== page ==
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In re Vignola-Cavallone


April 21, 2009


On appeal from the Superior Court of New Jersey, Chancery Division-Probate Part, Bergen County, Docket No. P-538-06.

Per curiam.


Submitted: March 25, 2009

Before Judges Cuff, C.L. Miniman and King.

In this appeal, we review the June 8, 2007 judgment finding Virginia Vignola-Cavallone legally incapacitated and appointing her daughter guardian of her person and property. Appellant Frank Vignola, the son of Virginia Vignola-Cavallone, contends that a 2004 power of attorney is the product of forgery and that the trial judge should not have ignored his mother's expressed intent in 1995 when she was competent that he, rather than his sister, should be her representative for health care decisions. We affirm.

The 2007 judgment declared Vignola-Cavallone legally incapacitated, discharged respondent Maria Rulton and appellant as temporary co-guardians, and appointed Rulton as permanent guardian of the person and estate of Vignola-Cavallone. Appellant and respondent are siblings. The judgment also revoked a durable power of attorney for health care and instruction directive executed by Vignola-Cavallone on November 16, 1995. The 1995 document designated appellant as his mother's health care representative. The 2007 judgment also revoked an October 5, 2004 durable power of attorney designating respondent and appellant as attorneys-in-fact and a health care directive executed the same day designating respondent as attorney-in-fact.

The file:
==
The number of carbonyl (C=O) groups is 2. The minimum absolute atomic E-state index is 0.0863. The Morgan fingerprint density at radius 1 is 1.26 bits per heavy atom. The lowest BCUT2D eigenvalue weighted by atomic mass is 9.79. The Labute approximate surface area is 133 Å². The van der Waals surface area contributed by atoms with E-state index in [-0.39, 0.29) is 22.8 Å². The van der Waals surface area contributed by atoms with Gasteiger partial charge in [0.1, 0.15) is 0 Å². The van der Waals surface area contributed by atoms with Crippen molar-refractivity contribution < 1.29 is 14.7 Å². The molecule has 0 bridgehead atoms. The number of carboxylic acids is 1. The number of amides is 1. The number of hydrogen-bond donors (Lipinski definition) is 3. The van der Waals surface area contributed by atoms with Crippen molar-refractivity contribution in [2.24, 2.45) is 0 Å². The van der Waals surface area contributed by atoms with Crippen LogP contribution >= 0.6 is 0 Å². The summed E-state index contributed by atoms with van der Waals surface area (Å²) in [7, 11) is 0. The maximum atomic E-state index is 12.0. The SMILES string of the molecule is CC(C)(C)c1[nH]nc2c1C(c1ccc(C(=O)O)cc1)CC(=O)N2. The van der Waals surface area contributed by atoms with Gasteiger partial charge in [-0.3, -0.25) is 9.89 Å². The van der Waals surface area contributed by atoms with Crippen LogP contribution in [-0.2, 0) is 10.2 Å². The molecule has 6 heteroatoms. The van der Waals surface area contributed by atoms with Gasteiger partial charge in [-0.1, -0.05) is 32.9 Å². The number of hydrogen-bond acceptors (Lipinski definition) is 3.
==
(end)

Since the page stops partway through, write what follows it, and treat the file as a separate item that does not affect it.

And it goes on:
In his May 25, 2007 oral opinion, Judge Contillo found that there was sufficient evidence regarding Vignola-Cavallone's capacity in 2004 to "question[] . . . the extent to which [the October 2004 powers] reflect[] the clear, competent, considered, unincapacitated determination of Virginia." He also noted that respondent lived in close proximity to her mother and had been primarily responsible for her mother's personal needs for years.

The judge further found that respondent insisted that funds derived from the sale of their mother's home be set aside for her care.

Judge Contillo found that Vignola-Cavallone was in a placement in which she received good care and had formed relationships valuable to her. The judge also found that the siblings had demonstrated that they cannot work together. The judge observed that appellant was headstrong and feared that he might bar access to his mother. The judge had no such fears that respondent would prevent her brother from seeing their mother. The judge also found that respondent would involve appellant in decisions regarding the health of their mother, despite her designation as sole guardian. He expressed concerns that appellant would not similarly involve his sister.

As to the property of their mother, Judge Contillo emphasized respondent's prior efforts and vigilance to protect their mother's assets. He also cited appellant's unorthodox money management and appellant's view that his interests and his mother's interests are synonymous. The judge also concluded that it made no sense to sever guardianship of the person and the property.

Our review of the record demonstrates that the findings of fact are supported by the record and Judge Contillo properly applied the governing law to the facts as he found them. R. 2:11-3(e)(1)(A). We affirm substantially for the reasons expressed in Judge Contillo's May 25, 2007 oral opinion.



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